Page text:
So let’s infer the parameters of our toy example by Riemannian optimisation using Pymanopt:

[2]:
import sys


sys.path.insert(0, "../..")

from autograd.scipy.special import logsumexp

import pymanopt
from pymanopt import Problem
from pymanopt.manifolds import Euclidean, Product, SymmetricPositiveDefinite
from pymanopt.optimizers import SteepestDescent


# (1) Instantiate the manifold
manifold = Product([SymmetricPositiveDefinite(D + 1, k=K), Euclidean(K - 1)])

# (2) Define cost function
# The parameters must be contained in a list theta.
@pymanopt.function.autograd(manifold)
def cost(S, v):
    # Unpack parameters
    nu = np.append(v, 0)

    logdetS = np.expand_dims(np.linalg.slogdet(S)[1], 1)
    y = np.concatenate([samples.T, np.ones((1, N))], axis=0)

    # Calculate log_q
    y = np.expand_dims(y, 0)

    # 'Probability' of y belonging to each cluster
    log_q = -0.5 * (np.sum(y * np.linalg.solve(S, y), axis=1) + logdetS)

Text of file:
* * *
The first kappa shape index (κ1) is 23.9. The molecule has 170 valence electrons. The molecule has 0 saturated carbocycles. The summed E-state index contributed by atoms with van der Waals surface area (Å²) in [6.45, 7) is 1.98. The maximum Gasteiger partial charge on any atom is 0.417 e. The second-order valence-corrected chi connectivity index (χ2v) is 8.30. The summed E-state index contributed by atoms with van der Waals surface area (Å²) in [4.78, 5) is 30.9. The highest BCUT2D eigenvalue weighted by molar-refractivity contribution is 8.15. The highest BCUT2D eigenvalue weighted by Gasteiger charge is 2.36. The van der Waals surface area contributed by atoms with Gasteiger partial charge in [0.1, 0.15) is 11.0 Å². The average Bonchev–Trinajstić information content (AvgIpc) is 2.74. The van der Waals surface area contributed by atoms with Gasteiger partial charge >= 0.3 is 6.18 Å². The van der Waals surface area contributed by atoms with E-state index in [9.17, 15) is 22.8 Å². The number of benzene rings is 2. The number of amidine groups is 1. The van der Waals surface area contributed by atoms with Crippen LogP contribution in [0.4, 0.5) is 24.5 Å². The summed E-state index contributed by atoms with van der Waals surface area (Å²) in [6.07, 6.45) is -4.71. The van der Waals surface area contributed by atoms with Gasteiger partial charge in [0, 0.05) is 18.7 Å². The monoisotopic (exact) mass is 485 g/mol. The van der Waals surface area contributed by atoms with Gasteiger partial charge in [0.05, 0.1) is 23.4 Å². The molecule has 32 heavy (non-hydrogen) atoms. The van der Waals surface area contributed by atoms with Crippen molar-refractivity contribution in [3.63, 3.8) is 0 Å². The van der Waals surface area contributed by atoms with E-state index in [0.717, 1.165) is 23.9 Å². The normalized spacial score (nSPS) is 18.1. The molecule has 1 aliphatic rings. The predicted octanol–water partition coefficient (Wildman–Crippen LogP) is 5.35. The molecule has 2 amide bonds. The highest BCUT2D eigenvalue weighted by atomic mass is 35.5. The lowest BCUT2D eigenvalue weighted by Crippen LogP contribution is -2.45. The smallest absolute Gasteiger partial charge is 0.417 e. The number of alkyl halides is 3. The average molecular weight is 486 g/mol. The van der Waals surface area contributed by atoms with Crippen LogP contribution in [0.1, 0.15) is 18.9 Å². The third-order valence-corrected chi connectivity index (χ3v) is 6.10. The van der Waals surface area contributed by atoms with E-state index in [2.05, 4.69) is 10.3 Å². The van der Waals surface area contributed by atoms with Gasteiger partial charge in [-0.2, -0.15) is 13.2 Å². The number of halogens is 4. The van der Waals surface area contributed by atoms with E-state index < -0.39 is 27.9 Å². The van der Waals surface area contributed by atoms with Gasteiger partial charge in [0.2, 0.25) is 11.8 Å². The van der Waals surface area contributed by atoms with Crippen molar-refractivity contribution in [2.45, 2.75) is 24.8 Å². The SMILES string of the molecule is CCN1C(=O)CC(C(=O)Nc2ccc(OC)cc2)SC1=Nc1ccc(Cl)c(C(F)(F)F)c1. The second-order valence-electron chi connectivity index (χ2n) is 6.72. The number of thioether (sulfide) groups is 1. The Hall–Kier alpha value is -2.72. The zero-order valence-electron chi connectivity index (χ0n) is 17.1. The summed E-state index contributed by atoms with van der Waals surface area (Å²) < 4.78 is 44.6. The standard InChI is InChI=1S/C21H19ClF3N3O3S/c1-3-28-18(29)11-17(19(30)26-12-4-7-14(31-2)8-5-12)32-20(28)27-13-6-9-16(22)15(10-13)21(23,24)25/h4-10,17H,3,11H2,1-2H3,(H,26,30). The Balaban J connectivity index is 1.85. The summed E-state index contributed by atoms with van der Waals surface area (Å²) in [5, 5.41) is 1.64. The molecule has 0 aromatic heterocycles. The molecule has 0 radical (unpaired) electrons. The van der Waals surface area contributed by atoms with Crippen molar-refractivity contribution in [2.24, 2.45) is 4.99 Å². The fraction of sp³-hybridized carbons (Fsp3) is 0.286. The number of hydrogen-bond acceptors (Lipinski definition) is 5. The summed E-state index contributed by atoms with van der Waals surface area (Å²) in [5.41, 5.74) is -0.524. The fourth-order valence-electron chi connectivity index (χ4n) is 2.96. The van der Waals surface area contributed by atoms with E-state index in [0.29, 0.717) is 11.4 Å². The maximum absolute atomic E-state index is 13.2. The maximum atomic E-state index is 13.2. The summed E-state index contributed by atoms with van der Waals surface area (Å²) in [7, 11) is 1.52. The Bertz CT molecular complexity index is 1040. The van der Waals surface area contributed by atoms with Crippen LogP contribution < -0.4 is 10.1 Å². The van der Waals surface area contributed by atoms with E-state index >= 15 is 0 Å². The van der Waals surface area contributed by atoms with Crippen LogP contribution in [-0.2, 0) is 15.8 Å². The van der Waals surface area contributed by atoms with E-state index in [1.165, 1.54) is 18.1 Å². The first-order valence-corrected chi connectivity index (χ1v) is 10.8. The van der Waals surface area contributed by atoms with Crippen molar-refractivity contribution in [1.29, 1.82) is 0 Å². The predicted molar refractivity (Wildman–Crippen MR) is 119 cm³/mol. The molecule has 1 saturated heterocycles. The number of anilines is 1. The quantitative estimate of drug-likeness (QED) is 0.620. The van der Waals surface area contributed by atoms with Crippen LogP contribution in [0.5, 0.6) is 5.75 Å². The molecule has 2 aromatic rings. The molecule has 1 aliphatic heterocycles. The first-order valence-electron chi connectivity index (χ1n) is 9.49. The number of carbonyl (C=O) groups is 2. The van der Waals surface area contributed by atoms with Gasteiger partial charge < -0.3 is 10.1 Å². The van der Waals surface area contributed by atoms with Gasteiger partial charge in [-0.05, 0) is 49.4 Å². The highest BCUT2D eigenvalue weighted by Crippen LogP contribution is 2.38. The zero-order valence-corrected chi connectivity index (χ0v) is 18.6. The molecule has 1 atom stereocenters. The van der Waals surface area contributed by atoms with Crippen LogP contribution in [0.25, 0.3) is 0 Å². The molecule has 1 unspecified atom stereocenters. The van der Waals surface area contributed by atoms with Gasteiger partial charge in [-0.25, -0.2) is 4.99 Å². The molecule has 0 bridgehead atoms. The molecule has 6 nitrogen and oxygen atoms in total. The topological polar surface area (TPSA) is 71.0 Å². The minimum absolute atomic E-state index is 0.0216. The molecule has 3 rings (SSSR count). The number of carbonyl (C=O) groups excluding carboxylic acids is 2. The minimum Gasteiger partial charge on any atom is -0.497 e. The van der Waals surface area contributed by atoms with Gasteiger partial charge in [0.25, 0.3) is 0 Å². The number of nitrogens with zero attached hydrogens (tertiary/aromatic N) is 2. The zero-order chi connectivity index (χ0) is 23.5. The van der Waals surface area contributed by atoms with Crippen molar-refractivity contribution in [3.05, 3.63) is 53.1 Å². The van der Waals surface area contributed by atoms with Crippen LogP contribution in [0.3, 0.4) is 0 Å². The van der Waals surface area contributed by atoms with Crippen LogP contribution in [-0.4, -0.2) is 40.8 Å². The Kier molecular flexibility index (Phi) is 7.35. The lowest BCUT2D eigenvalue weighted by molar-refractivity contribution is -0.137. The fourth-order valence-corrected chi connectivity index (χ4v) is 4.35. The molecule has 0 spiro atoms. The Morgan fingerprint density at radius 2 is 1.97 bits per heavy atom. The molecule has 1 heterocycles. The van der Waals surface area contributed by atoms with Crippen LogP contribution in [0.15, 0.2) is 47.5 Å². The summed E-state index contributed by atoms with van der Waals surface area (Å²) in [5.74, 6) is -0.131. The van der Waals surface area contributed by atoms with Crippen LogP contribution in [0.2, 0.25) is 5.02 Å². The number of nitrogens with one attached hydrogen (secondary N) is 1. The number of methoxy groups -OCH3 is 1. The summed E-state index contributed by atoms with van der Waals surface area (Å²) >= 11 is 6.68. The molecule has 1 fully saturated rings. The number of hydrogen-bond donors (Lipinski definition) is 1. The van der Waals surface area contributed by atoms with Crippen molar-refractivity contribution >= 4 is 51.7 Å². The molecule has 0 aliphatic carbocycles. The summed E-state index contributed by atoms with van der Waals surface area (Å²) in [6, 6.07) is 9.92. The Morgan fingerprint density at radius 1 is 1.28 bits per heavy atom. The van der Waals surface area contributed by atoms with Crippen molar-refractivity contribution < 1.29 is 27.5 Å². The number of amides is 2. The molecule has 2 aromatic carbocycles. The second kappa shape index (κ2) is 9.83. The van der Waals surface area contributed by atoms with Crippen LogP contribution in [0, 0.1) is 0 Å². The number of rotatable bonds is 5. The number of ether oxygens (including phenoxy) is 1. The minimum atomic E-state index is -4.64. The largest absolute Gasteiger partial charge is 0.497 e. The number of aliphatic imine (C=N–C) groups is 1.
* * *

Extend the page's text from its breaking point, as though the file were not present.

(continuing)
alpha = np.exp(nu)
    alpha = alpha / np.sum(alpha)
    alpha = np.expand_dims(alpha, 1)

    loglikvec = logsumexp(np.log(alpha) + log_q, axis=0)
    return -np.sum(loglikvec)


problem = Problem(manifold, cost)

# (3) Instantiate a Pymanopt optimizer
optimizer = SteepestDescent(verbosity=1)

# let Pymanopt do the rest
Xopt = optimizer.run(problem).point
Optimizing...
Terminated - min step_size reached after 377 iterations, 0.97 seconds.

Once Pymanopt has finished the optimisation we can obtain the inferred parameters as follows:

[3]:
mu1hat = Xopt[0][0][0:2, 2:3]
Sigma1hat = Xopt[0][0][:2, :2] - mu1hat @ mu1hat.T
mu2hat = Xopt[0][1][0:2, 2:3]
Sigma2hat = Xopt[0][1][:2, :2] - mu2hat @ mu2hat.T
mu3hat = Xopt[0][2][0:2, 2:3]
Sigma3hat = Xopt[0][2][:2, :2] - mu3hat @ mu3hat.T
pihat = np.exp(np.concatenate([Xopt[1], [0]], axis=0))
pihat = pihat / np.sum(pihat)

And convince ourselves that the inferred parameters are close to the ground truth parameters.

The ground truth parameters \(\mathbf{\mu}_1, \mathbf{\Sigma}_1, \mathbf{\mu}_2, \mathbf{\Sigma}_2, \mathbf{\mu}_3, \mathbf{\Sigma}_3, \pi_1, \pi_2, \pi_3\):

[4]:
print(mu[0])
print(Sigma[0])
print(mu[1])
print(Sigma[1])
print(mu[2])
print(Sigma[2])
print(pi[0])
print(pi[1])
print(pi[2])
[-4  1]
[[3 0]
 [0 1]]
[0 0]
[[1. 1.]
 [1. 3.]]